Even the thought of multiple processors in a single personal computer was introduced from the supercomputer research and development establishment. In the early days of the IBM 8088/8086, nobody could have imagined multiple processors in a personal computer. But the ever-present influence of supercomputers had its impact as virtually all personal computers of today have multiple cores.

Besides the multiple cores that we all enjoy, there are some staggering gains to be had with today’s video cards. My NVidia card has 2,000 processors. If I write my software correctly, I can upload code to the video card’s GPUs, and have them perform calculations completely independently of the main CPU. Many software packages of today do this including PhotoShop and Maya. Using the GPUs can double or even triple the effectiveness of correctly written software.

Vector Processing

The early supercomputers utilized an approach called vector processing. This provided a fast way to pipeline a series of tasks. This idea has been integrated into Intel CPUs with a process called vectorization. It is based on a technology called Single Instruction Multiple Data (SIMD). With this technology, a single operation can be performed simultaneously to multiple array elements. For instance, I might have an array of numbers, and let’s say they are 16-bit integers. With vectorization, I can add a value such as 5 to the entire array, but SIMD will do it 8 integers at a time. This provides a gargantuan speed optimization providing the software developer wrote vectorization-aware code that followed a few simple rules.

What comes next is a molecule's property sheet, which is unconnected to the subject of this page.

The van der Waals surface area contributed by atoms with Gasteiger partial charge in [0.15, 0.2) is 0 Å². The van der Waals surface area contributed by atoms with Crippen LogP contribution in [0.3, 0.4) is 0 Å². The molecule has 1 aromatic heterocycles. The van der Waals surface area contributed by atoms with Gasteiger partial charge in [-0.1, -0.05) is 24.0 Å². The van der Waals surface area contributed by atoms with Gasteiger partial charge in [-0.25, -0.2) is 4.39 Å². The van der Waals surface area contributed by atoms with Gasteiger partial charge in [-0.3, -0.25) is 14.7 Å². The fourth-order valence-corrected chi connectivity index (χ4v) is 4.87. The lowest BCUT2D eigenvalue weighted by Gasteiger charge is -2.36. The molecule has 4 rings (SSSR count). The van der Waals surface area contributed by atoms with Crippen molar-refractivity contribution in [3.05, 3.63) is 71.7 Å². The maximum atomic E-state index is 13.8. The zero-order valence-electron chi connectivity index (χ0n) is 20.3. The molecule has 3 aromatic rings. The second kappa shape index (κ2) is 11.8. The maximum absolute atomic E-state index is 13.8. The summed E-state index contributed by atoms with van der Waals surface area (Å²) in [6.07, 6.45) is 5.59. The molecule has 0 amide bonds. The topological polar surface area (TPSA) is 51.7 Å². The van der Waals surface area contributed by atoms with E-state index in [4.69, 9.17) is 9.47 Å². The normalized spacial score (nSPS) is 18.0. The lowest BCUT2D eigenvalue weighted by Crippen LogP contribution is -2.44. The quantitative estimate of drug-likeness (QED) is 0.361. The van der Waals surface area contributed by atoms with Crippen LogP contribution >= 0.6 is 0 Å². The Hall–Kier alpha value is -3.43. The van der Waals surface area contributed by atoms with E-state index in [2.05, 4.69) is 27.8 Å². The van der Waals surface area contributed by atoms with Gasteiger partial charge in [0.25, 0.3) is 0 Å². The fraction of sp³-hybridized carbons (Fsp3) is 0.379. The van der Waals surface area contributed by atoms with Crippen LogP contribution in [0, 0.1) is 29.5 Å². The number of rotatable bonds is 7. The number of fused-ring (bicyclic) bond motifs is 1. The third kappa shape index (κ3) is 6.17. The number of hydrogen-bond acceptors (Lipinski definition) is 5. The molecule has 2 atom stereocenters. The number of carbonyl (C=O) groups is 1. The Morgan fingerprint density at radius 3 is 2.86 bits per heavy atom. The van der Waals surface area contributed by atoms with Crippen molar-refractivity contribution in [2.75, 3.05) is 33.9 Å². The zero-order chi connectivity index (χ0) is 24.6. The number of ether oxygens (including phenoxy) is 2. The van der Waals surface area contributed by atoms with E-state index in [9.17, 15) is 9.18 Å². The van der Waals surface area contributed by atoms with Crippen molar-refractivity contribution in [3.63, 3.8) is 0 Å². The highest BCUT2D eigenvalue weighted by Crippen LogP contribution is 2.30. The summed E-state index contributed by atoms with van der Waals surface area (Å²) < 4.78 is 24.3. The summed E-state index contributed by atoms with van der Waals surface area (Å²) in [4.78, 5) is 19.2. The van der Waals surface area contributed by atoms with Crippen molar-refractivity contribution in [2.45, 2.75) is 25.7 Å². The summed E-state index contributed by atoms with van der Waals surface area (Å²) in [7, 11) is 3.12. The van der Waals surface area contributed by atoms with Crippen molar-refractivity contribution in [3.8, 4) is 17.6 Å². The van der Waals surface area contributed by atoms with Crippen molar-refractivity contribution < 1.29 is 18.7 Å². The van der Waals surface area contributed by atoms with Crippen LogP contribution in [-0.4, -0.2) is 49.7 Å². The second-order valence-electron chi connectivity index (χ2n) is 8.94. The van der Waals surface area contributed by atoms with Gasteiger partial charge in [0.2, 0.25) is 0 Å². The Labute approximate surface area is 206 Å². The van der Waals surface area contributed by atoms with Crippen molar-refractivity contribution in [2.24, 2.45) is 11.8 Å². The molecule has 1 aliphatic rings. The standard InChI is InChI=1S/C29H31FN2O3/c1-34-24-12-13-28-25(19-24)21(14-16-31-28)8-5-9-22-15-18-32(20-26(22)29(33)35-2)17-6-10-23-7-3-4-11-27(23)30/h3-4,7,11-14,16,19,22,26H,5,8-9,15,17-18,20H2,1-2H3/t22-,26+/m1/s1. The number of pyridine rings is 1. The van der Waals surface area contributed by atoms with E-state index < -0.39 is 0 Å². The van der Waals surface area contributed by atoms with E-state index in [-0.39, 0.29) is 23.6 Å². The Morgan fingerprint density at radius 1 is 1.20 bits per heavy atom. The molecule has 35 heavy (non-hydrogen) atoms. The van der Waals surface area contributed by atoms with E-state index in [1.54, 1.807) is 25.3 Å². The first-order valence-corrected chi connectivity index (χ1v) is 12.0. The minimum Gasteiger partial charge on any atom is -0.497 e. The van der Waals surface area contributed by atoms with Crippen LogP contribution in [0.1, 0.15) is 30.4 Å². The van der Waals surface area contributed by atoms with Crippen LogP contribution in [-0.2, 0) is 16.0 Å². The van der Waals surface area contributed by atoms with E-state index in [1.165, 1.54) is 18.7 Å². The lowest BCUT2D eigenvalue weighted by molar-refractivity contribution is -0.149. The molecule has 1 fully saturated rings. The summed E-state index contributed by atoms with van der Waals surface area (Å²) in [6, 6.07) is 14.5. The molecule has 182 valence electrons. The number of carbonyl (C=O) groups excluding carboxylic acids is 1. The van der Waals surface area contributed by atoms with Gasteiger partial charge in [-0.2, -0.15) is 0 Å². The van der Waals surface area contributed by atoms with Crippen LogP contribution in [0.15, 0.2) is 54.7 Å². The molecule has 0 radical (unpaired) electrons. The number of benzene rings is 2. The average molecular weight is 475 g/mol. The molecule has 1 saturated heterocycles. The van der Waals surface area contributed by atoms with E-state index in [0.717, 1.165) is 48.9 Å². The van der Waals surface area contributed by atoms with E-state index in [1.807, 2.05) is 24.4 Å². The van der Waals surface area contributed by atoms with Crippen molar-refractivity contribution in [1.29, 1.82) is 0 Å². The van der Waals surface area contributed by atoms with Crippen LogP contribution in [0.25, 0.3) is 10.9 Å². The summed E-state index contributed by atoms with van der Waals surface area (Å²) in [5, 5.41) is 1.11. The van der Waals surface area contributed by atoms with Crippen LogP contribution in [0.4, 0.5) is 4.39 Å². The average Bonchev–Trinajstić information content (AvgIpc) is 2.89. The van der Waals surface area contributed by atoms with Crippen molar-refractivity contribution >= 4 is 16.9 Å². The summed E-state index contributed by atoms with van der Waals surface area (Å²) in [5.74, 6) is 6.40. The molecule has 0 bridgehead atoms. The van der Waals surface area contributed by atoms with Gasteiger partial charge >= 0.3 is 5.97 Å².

Today’s vectorization is a direct descendent of the original supercomputer vector processing. This is one strong example of how the supercomputer processing paradigms played a major role in the development of personal computer processing.


The early days of supercomputers faced the formidable task of cooling the components in order to prevent failure. Great lengths were taken in order to implement adequate cooling. Much of it was done with cooling fans similar to those that our computers have today. But the most radical cooling was required for the CPUs, and this was almost always some form of liquid cooling. Often circulating water was sufficient. But many times similar mechanisms to air conditioning were used where chemicals such as Freon circulated to remove heat.

My computer has three large fans in different places, each of which serve a different purpose. One is adjacent to the power supply. One is directly attached to the CPU, and one is a general system fan. Without these fans, my computer would quickly fail. The techniques discovered during supercomputer research and development lent a significant amount to the knowledgebase from which the functionality of these fans is based.


It is clear that without the rise in the supercomputer, there would not have been the absolutely amazing rise in personal computers. And Moore’s Law may have possibly never been possible.

Posted on June 19, 2015 by Rick Leinecker, Slashdot Media Contributing Editor